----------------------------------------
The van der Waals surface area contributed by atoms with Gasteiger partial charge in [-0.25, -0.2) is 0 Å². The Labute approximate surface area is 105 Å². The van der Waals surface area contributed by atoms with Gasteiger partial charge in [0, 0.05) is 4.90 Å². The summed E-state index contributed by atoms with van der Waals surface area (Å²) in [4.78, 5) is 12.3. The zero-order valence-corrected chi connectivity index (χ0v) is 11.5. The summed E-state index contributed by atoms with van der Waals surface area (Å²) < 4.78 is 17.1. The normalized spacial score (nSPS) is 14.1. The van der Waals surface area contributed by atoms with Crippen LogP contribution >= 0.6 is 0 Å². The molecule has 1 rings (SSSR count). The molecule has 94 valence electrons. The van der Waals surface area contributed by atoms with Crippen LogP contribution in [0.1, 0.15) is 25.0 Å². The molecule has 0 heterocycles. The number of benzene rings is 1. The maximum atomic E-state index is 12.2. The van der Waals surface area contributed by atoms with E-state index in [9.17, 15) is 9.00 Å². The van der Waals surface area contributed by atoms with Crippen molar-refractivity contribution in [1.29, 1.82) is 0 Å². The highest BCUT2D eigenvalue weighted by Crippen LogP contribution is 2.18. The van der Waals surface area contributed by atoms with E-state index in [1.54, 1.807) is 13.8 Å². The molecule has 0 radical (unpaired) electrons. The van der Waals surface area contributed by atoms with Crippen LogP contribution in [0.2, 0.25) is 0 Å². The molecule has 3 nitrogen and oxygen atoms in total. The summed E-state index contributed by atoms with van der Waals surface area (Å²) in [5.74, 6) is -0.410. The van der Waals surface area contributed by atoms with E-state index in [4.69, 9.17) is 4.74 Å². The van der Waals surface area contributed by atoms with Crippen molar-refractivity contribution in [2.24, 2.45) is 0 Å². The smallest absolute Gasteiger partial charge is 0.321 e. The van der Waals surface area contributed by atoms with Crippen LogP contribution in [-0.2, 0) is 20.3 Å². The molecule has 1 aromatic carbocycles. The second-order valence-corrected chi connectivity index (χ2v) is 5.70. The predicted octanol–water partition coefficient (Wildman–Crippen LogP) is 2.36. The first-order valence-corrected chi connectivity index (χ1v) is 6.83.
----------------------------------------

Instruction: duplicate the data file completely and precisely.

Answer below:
The van der Waals surface area contributed by atoms with Gasteiger partial charge in [-0.25, -0.2) is 0 Å². The Labute approximate surface area is 105 Å². The van der Waals surface area contributed by atoms with Gasteiger partial charge in [0, 0.05) is 4.90 Å². The summed E-state index contributed by atoms with van der Waals surface area (Å²) in [4.78, 5) is 12.3. The zero-order valence-corrected chi connectivity index (χ0v) is 11.5. The summed E-state index contributed by atoms with van der Waals surface area (Å²) < 4.78 is 17.1. The normalized spacial score (nSPS) is 14.1. The van der Waals surface area contributed by atoms with Crippen LogP contribution >= 0.6 is 0 Å². The molecule has 1 rings (SSSR count). The molecule has 94 valence electrons. The van der Waals surface area contributed by atoms with Crippen LogP contribution in [0.1, 0.15) is 25.0 Å². The molecule has 0 heterocycles. The number of benzene rings is 1. The maximum atomic E-state index is 12.2. The van der Waals surface area contributed by atoms with E-state index in [9.17, 15) is 9.00 Å². The van der Waals surface area contributed by atoms with Crippen molar-refractivity contribution in [1.29, 1.82) is 0 Å². The highest BCUT2D eigenvalue weighted by Crippen LogP contribution is 2.18. The van der Waals surface area contributed by atoms with E-state index in [1.54, 1.807) is 13.8 Å². The molecule has 0 radical (unpaired) electrons. The van der Waals surface area contributed by atoms with Crippen LogP contribution in [0.2, 0.25) is 0 Å². The molecule has 3 nitrogen and oxygen atoms in total. The summed E-state index contributed by atoms with van der Waals surface area (Å²) in [5.74, 6) is -0.410. The van der Waals surface area contributed by atoms with E-state index in [4.69, 9.17) is 4.74 Å². The van der Waals surface area contributed by atoms with Crippen molar-refractivity contribution in [2.24, 2.45) is 0 Å². The smallest absolute Gasteiger partial charge is 0.321 e. The van der Waals surface area contributed by atoms with Crippen LogP contribution in [-0.2, 0) is 20.3 Å². The molecule has 1 aromatic carbocycles. The second-order valence-corrected chi connectivity index (χ2v) is 5.70. The predicted octanol–water partition coefficient (Wildman–Crippen LogP) is 2.36. The first-order valence-corrected chi connectivity index (χ1v) is 6.83.